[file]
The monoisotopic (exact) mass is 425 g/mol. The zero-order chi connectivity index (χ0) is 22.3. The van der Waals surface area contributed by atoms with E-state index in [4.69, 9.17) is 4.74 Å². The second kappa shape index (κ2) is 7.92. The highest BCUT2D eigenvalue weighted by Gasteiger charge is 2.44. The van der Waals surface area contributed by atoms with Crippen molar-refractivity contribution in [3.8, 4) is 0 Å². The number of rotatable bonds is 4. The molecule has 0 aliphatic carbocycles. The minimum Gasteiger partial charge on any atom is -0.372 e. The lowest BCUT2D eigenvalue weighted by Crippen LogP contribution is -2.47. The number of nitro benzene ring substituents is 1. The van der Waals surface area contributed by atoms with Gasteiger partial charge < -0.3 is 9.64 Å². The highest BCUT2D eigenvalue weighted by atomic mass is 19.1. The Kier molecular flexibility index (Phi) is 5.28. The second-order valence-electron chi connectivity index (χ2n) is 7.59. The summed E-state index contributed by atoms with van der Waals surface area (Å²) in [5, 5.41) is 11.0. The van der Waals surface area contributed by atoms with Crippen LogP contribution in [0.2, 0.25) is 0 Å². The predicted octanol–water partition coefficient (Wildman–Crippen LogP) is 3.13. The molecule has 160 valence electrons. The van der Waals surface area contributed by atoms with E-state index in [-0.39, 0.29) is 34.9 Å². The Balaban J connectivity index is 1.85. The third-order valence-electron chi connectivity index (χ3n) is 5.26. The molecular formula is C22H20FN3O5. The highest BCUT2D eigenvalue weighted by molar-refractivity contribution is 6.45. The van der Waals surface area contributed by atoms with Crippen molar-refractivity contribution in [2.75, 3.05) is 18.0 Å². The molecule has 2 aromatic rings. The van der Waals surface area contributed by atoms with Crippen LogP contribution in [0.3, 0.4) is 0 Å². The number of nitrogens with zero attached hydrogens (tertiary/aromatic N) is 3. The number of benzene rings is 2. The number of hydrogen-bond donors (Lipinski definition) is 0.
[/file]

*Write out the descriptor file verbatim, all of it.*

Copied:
The monoisotopic (exact) mass is 425 g/mol. The zero-order chi connectivity index (χ0) is 22.3. The van der Waals surface area contributed by atoms with E-state index in [4.69, 9.17) is 4.74 Å². The second kappa shape index (κ2) is 7.92. The highest BCUT2D eigenvalue weighted by Gasteiger charge is 2.44. The van der Waals surface area contributed by atoms with Crippen molar-refractivity contribution in [3.8, 4) is 0 Å². The number of rotatable bonds is 4. The molecule has 0 aliphatic carbocycles. The minimum Gasteiger partial charge on any atom is -0.372 e. The lowest BCUT2D eigenvalue weighted by Crippen LogP contribution is -2.47. The number of nitro benzene ring substituents is 1. The van der Waals surface area contributed by atoms with Gasteiger partial charge < -0.3 is 9.64 Å². The highest BCUT2D eigenvalue weighted by atomic mass is 19.1. The Kier molecular flexibility index (Phi) is 5.28. The second-order valence-electron chi connectivity index (χ2n) is 7.59. The summed E-state index contributed by atoms with van der Waals surface area (Å²) in [5, 5.41) is 11.0. The van der Waals surface area contributed by atoms with Crippen LogP contribution in [0.2, 0.25) is 0 Å². The predicted octanol–water partition coefficient (Wildman–Crippen LogP) is 3.13. The molecule has 160 valence electrons. The van der Waals surface area contributed by atoms with E-state index in [-0.39, 0.29) is 34.9 Å². The Balaban J connectivity index is 1.85. The third-order valence-electron chi connectivity index (χ3n) is 5.26. The molecular formula is C22H20FN3O5. The highest BCUT2D eigenvalue weighted by molar-refractivity contribution is 6.45. The van der Waals surface area contributed by atoms with Crippen molar-refractivity contribution in [2.75, 3.05) is 18.0 Å². The molecule has 2 aromatic rings. The van der Waals surface area contributed by atoms with Crippen LogP contribution in [0.3, 0.4) is 0 Å². The number of nitrogens with zero attached hydrogens (tertiary/aromatic N) is 3. The number of benzene rings is 2. The number of hydrogen-bond donors (Lipinski definition) is 0.